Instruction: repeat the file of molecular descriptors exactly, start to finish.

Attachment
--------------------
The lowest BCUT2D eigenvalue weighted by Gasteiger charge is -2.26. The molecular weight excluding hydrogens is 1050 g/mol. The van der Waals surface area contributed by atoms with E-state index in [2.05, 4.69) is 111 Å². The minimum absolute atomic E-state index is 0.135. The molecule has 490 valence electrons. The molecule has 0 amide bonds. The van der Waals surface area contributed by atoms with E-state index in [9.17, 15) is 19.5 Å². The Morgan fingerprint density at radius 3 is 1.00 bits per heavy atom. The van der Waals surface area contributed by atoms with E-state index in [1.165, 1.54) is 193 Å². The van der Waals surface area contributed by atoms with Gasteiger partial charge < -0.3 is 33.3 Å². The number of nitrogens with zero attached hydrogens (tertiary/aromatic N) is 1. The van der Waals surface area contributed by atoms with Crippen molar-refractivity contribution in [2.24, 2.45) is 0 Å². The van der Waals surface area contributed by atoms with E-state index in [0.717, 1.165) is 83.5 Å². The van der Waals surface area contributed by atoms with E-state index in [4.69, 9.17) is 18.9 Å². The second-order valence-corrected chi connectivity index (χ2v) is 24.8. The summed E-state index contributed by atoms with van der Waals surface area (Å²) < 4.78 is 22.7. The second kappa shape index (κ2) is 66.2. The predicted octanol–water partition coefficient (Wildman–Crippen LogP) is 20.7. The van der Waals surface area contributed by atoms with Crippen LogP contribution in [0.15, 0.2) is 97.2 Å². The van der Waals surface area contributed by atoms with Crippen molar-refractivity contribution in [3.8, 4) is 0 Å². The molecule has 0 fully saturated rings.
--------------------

The lowest BCUT2D eigenvalue weighted by Gasteiger charge is -2.26. The molecular weight excluding hydrogens is 1050 g/mol. The van der Waals surface area contributed by atoms with E-state index in [2.05, 4.69) is 111 Å². The minimum absolute atomic E-state index is 0.135. The molecule has 490 valence electrons. The molecule has 0 amide bonds. The van der Waals surface area contributed by atoms with E-state index in [9.17, 15) is 19.5 Å². The Morgan fingerprint density at radius 3 is 1.00 bits per heavy atom. The van der Waals surface area contributed by atoms with E-state index in [1.165, 1.54) is 193 Å². The van der Waals surface area contributed by atoms with Gasteiger partial charge < -0.3 is 33.3 Å². The number of nitrogens with zero attached hydrogens (tertiary/aromatic N) is 1. The van der Waals surface area contributed by atoms with Crippen molar-refractivity contribution in [2.24, 2.45) is 0 Å². The van der Waals surface area contributed by atoms with E-state index in [0.717, 1.165) is 83.5 Å². The van der Waals surface area contributed by atoms with E-state index in [4.69, 9.17) is 18.9 Å². The second-order valence-corrected chi connectivity index (χ2v) is 24.8. The summed E-state index contributed by atoms with van der Waals surface area (Å²) < 4.78 is 22.7. The second kappa shape index (κ2) is 66.2. The predicted octanol–water partition coefficient (Wildman–Crippen LogP) is 20.7. The van der Waals surface area contributed by atoms with Crippen LogP contribution in [0.15, 0.2) is 97.2 Å². The van der Waals surface area contributed by atoms with Crippen molar-refractivity contribution in [3.8, 4) is 0 Å². The molecule has 0 fully saturated rings.